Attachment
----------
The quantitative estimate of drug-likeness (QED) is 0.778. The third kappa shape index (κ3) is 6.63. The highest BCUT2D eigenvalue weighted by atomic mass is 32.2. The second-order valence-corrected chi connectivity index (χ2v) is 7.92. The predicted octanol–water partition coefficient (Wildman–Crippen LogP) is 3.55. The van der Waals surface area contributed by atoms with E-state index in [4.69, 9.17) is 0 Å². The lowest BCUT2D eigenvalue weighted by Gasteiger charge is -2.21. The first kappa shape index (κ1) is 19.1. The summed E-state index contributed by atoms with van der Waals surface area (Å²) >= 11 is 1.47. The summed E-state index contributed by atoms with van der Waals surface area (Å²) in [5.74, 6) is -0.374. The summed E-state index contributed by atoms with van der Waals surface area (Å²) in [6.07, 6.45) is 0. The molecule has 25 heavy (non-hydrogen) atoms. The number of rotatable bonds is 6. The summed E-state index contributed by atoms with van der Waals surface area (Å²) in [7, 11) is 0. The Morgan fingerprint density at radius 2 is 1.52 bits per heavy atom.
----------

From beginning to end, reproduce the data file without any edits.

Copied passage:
The quantitative estimate of drug-likeness (QED) is 0.778. The third kappa shape index (κ3) is 6.63. The highest BCUT2D eigenvalue weighted by atomic mass is 32.2. The second-order valence-corrected chi connectivity index (χ2v) is 7.92. The predicted octanol–water partition coefficient (Wildman–Crippen LogP) is 3.55. The van der Waals surface area contributed by atoms with E-state index in [4.69, 9.17) is 0 Å². The lowest BCUT2D eigenvalue weighted by Gasteiger charge is -2.21. The first kappa shape index (κ1) is 19.1. The summed E-state index contributed by atoms with van der Waals surface area (Å²) >= 11 is 1.47. The summed E-state index contributed by atoms with van der Waals surface area (Å²) in [5.74, 6) is -0.374. The summed E-state index contributed by atoms with van der Waals surface area (Å²) in [6.07, 6.45) is 0. The molecule has 25 heavy (non-hydrogen) atoms. The number of rotatable bonds is 6. The summed E-state index contributed by atoms with van der Waals surface area (Å²) in [7, 11) is 0. The Morgan fingerprint density at radius 2 is 1.52 bits per heavy atom.